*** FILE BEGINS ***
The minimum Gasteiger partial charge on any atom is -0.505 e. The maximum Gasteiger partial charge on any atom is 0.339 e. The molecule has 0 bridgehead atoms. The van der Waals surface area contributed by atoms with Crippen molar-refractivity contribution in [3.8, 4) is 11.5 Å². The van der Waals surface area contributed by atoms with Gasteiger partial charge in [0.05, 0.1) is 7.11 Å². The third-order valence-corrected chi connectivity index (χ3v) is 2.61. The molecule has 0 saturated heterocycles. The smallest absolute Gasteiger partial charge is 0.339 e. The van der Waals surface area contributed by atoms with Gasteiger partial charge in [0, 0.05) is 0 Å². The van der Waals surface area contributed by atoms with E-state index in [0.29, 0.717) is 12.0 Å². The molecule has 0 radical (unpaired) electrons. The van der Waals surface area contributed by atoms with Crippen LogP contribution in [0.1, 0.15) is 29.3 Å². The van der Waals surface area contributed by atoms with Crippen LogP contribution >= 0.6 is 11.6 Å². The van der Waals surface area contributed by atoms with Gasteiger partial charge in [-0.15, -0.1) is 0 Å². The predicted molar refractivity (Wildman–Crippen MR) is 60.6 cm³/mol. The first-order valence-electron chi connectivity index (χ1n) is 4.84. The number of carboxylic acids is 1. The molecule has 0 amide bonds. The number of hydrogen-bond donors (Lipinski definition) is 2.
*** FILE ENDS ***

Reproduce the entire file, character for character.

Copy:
The minimum Gasteiger partial charge on any atom is -0.505 e. The maximum Gasteiger partial charge on any atom is 0.339 e. The molecule has 0 bridgehead atoms. The van der Waals surface area contributed by atoms with Crippen molar-refractivity contribution in [3.8, 4) is 11.5 Å². The van der Waals surface area contributed by atoms with Gasteiger partial charge in [0.05, 0.1) is 7.11 Å². The third-order valence-corrected chi connectivity index (χ3v) is 2.61. The molecule has 0 saturated heterocycles. The smallest absolute Gasteiger partial charge is 0.339 e. The van der Waals surface area contributed by atoms with Gasteiger partial charge in [0, 0.05) is 0 Å². The van der Waals surface area contributed by atoms with E-state index in [0.29, 0.717) is 12.0 Å². The molecule has 0 radical (unpaired) electrons. The van der Waals surface area contributed by atoms with Crippen LogP contribution in [0.1, 0.15) is 29.3 Å². The van der Waals surface area contributed by atoms with Crippen LogP contribution >= 0.6 is 11.6 Å². The van der Waals surface area contributed by atoms with Gasteiger partial charge in [-0.15, -0.1) is 0 Å². The predicted molar refractivity (Wildman–Crippen MR) is 60.6 cm³/mol. The first-order valence-electron chi connectivity index (χ1n) is 4.84. The number of carboxylic acids is 1. The molecule has 0 amide bonds. The number of hydrogen-bond donors (Lipinski definition) is 2.